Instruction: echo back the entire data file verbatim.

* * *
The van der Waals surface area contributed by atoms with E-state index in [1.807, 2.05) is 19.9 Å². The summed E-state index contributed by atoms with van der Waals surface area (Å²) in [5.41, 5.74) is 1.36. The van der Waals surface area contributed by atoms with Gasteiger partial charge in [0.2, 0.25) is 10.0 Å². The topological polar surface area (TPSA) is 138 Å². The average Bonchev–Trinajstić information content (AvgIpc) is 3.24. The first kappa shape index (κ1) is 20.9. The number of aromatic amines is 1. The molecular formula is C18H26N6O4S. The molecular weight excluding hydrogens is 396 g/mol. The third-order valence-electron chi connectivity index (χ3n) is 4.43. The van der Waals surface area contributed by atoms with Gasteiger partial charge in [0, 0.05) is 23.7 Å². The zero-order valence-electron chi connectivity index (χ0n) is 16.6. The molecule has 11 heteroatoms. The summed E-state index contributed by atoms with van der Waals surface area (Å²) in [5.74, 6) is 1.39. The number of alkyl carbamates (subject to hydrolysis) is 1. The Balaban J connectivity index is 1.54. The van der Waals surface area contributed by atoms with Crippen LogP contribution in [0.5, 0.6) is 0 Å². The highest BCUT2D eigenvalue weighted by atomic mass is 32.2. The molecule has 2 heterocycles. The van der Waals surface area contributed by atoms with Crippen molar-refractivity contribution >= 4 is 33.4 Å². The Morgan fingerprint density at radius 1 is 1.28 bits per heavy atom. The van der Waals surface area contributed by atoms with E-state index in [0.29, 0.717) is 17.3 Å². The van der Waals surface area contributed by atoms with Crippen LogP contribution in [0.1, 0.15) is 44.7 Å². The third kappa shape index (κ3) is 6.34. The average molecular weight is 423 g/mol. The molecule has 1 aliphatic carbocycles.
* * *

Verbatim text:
The van der Waals surface area contributed by atoms with E-state index in [1.807, 2.05) is 19.9 Å². The summed E-state index contributed by atoms with van der Waals surface area (Å²) in [5.41, 5.74) is 1.36. The van der Waals surface area contributed by atoms with Gasteiger partial charge in [0.2, 0.25) is 10.0 Å². The topological polar surface area (TPSA) is 138 Å². The average Bonchev–Trinajstić information content (AvgIpc) is 3.24. The first kappa shape index (κ1) is 20.9. The number of aromatic amines is 1. The molecular formula is C18H26N6O4S. The molecular weight excluding hydrogens is 396 g/mol. The third-order valence-electron chi connectivity index (χ3n) is 4.43. The van der Waals surface area contributed by atoms with Gasteiger partial charge in [0, 0.05) is 23.7 Å². The zero-order valence-electron chi connectivity index (χ0n) is 16.6. The molecule has 11 heteroatoms. The summed E-state index contributed by atoms with van der Waals surface area (Å²) in [5.74, 6) is 1.39. The number of alkyl carbamates (subject to hydrolysis) is 1. The Balaban J connectivity index is 1.54. The van der Waals surface area contributed by atoms with Crippen LogP contribution in [0.5, 0.6) is 0 Å². The highest BCUT2D eigenvalue weighted by atomic mass is 32.2. The molecule has 2 heterocycles. The van der Waals surface area contributed by atoms with Crippen molar-refractivity contribution >= 4 is 33.4 Å². The Morgan fingerprint density at radius 1 is 1.28 bits per heavy atom. The van der Waals surface area contributed by atoms with E-state index in [0.29, 0.717) is 17.3 Å². The van der Waals surface area contributed by atoms with Crippen LogP contribution in [0.1, 0.15) is 44.7 Å². The third kappa shape index (κ3) is 6.34. The average molecular weight is 423 g/mol. The molecule has 1 aliphatic carbocycles.